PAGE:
Can we control anger?
The idea to control people’s anger through anger management has become very popular in the recent years. There are some suggestions for self-help-
• Try breathing deeply.
• Repeat a word such as "relax" or "calm" as you breathe.
• Try and think logically about the cause of your anger.
• Make lifestyle changes.
• Regular exercise can help to prevent the accumulation of tension and can also give you regular time away from everyday stress.
Assertiveness training teaches people how to express their feelings and needs in a calm, considered way that is respectful to the other person.
Counselling can help you to look at the thinking and behaviours associated with your anger. The above suggestions may or may not provide all the answers and relief. If you feel that you really want to manage anger, you can manage it and even get rid of it. All you need is a positive attitude towards others and life. For that you have to build 3 factories in your lifetime-
1. Ice factory in your brain- Always remain cool whether your life is in up state or on down space.
2. Sugar factory in tongue- Always speak sweetly.
3. Love factory in heart- leave no space for hatred towards anybody.
Do you know by building these factories, which factory will be set up in your life? Well, then your life will become SATIS+FACTORY.
If we want to build this satis-factory in our life, first and foremost thing is we have to control our thoughts, because directly or indirectly they influence our body. Our body cells are influenced by the way we think and feel. In addition, all our thoughts, emotions and feelings get stored up in the form of vibration codes in our cells. Thought is like a seed. As a seed needs nutrition to grow, so do thought- good or bad. As a garden has flowers & weeds we have our positive and negative thoughts both can grow if nurtured. The idea is to cut down bad.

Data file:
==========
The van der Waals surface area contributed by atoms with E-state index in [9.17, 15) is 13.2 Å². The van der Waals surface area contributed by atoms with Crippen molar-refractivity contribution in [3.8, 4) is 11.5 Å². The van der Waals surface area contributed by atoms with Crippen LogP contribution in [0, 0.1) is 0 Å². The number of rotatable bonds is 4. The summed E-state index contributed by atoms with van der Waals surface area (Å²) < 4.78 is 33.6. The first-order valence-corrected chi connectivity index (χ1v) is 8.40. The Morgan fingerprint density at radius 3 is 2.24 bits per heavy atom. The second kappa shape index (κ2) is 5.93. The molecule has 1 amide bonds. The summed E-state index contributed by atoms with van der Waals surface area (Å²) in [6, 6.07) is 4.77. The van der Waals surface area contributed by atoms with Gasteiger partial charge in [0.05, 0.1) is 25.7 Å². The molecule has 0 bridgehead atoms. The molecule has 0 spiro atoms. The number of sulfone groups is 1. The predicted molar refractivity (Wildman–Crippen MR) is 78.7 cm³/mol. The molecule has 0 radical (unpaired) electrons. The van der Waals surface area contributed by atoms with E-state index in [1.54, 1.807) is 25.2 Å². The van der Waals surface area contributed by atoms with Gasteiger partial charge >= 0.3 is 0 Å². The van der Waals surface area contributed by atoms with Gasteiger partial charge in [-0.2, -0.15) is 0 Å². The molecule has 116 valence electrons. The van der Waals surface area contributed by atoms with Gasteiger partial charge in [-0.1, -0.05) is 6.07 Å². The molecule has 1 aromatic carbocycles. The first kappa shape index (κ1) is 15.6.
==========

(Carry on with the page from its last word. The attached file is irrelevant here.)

Every action is propelled by the respective type of thoughts originating in mind. For instance, if we have to build some enterprise, the first requirement to actualize it, to bring it into reality, is to think. Mind must first act in all cases. Human mind is like double edged sword. Where its potentiality mishandled, can so much havoc in the form of disease, in the same time, the effective utilization of its potentialities can help in eliminating anxiety, panic attacks, stress and anger etc. It is the creating power machine, which can create anything ranging from the worst to the best. Even researchers have proven that the people, who have healthy and positive mental attitude, meaning those who incorporate positive thinking, live better lives.
The act of suppressing them cannot help in getting rid of them. The only way to get rid of them is through the process of transmutation, that is, the act of transforming our negative thoughts into the positive ones. Here question arises as to how we do this? For that, first we have to control our negative thoughts. And these negative thoughts can be only controlled by bridling mind. That's why even UNO constitution claims: "Since wars begin in the mind of men, it is in the minds of men that the defences of peace must be constructed". For this we need proper meditation technique because this mind is too fickle and inconsistent so we need the object which is imperishable, everlasting and ever new to meditate upon and such object is nothing but our true self, our pure consciousness by specific strategy called true knowledge or Brahm gyan. This true self is our real friend and this true friend not only guide us to distinguish between right or wrong, but also give us confidence to stay firm on the right path.